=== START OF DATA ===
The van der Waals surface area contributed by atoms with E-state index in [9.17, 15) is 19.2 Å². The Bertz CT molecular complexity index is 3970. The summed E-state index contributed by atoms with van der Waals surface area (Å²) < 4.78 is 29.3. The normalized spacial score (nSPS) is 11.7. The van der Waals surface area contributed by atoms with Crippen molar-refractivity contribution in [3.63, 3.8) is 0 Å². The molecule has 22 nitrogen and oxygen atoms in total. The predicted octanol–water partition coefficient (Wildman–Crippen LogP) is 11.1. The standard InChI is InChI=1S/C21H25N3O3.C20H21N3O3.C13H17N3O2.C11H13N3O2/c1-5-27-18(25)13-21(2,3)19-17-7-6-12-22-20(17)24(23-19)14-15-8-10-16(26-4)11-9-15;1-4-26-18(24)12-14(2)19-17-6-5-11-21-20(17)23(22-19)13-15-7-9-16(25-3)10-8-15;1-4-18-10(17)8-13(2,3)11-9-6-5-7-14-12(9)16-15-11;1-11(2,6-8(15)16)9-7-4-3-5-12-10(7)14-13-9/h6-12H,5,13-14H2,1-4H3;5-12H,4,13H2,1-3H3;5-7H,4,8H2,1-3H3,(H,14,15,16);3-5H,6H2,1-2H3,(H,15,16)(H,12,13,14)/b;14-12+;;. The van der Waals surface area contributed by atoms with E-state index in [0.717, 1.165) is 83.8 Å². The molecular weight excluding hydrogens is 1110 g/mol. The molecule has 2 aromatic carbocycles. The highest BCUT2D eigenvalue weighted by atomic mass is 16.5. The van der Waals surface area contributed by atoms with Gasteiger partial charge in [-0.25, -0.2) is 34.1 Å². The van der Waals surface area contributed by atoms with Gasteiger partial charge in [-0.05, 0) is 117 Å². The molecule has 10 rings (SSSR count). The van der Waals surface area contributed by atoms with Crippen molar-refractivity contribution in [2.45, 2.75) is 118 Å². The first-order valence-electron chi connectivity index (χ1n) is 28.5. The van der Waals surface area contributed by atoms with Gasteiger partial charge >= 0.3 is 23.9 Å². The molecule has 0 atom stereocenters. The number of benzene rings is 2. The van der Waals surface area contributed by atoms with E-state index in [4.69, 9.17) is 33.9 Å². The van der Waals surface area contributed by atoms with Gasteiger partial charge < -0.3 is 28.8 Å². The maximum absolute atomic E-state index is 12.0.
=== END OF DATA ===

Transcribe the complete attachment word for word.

The van der Waals surface area contributed by atoms with E-state index in [9.17, 15) is 19.2 Å². The Bertz CT molecular complexity index is 3970. The summed E-state index contributed by atoms with van der Waals surface area (Å²) < 4.78 is 29.3. The normalized spacial score (nSPS) is 11.7. The van der Waals surface area contributed by atoms with Crippen molar-refractivity contribution in [3.63, 3.8) is 0 Å². The molecule has 22 nitrogen and oxygen atoms in total. The predicted octanol–water partition coefficient (Wildman–Crippen LogP) is 11.1. The standard InChI is InChI=1S/C21H25N3O3.C20H21N3O3.C13H17N3O2.C11H13N3O2/c1-5-27-18(25)13-21(2,3)19-17-7-6-12-22-20(17)24(23-19)14-15-8-10-16(26-4)11-9-15;1-4-26-18(24)12-14(2)19-17-6-5-11-21-20(17)23(22-19)13-15-7-9-16(25-3)10-8-15;1-4-18-10(17)8-13(2,3)11-9-6-5-7-14-12(9)16-15-11;1-11(2,6-8(15)16)9-7-4-3-5-12-10(7)14-13-9/h6-12H,5,13-14H2,1-4H3;5-12H,4,13H2,1-3H3;5-7H,4,8H2,1-3H3,(H,14,15,16);3-5H,6H2,1-2H3,(H,15,16)(H,12,13,14)/b;14-12+;;. The van der Waals surface area contributed by atoms with E-state index in [0.717, 1.165) is 83.8 Å². The molecular weight excluding hydrogens is 1110 g/mol. The molecule has 2 aromatic carbocycles. The highest BCUT2D eigenvalue weighted by atomic mass is 16.5. The van der Waals surface area contributed by atoms with Gasteiger partial charge in [-0.25, -0.2) is 34.1 Å². The van der Waals surface area contributed by atoms with Gasteiger partial charge in [-0.05, 0) is 117 Å². The molecule has 10 rings (SSSR count). The van der Waals surface area contributed by atoms with Crippen molar-refractivity contribution in [2.45, 2.75) is 118 Å². The first-order valence-electron chi connectivity index (χ1n) is 28.5. The van der Waals surface area contributed by atoms with Gasteiger partial charge >= 0.3 is 23.9 Å². The molecule has 0 atom stereocenters. The number of benzene rings is 2. The van der Waals surface area contributed by atoms with E-state index in [4.69, 9.17) is 33.9 Å². The van der Waals surface area contributed by atoms with Gasteiger partial charge < -0.3 is 28.8 Å². The maximum absolute atomic E-state index is 12.0.